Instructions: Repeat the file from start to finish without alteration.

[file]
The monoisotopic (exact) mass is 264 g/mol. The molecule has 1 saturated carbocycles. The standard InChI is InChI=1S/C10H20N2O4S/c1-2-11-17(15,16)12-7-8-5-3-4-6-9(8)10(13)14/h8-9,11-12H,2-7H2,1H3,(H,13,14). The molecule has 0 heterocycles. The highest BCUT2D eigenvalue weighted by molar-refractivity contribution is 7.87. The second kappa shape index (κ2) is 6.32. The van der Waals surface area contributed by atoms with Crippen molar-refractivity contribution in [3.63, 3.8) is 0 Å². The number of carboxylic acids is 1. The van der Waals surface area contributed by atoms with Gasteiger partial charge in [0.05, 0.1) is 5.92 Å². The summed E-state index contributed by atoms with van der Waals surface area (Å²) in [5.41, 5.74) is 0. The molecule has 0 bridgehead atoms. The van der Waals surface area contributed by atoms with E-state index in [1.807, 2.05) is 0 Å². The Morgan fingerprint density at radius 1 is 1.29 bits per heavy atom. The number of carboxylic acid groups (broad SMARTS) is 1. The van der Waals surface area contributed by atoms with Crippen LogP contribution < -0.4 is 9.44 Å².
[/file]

The monoisotopic (exact) mass is 264 g/mol. The molecule has 1 saturated carbocycles. The standard InChI is InChI=1S/C10H20N2O4S/c1-2-11-17(15,16)12-7-8-5-3-4-6-9(8)10(13)14/h8-9,11-12H,2-7H2,1H3,(H,13,14). The molecule has 0 heterocycles. The highest BCUT2D eigenvalue weighted by molar-refractivity contribution is 7.87. The second kappa shape index (κ2) is 6.32. The van der Waals surface area contributed by atoms with Crippen molar-refractivity contribution in [3.63, 3.8) is 0 Å². The number of carboxylic acids is 1. The van der Waals surface area contributed by atoms with Gasteiger partial charge in [0.05, 0.1) is 5.92 Å². The summed E-state index contributed by atoms with van der Waals surface area (Å²) in [5.41, 5.74) is 0. The molecule has 0 bridgehead atoms. The van der Waals surface area contributed by atoms with E-state index in [1.807, 2.05) is 0 Å². The Morgan fingerprint density at radius 1 is 1.29 bits per heavy atom. The number of carboxylic acid groups (broad SMARTS) is 1. The van der Waals surface area contributed by atoms with Crippen LogP contribution < -0.4 is 9.44 Å².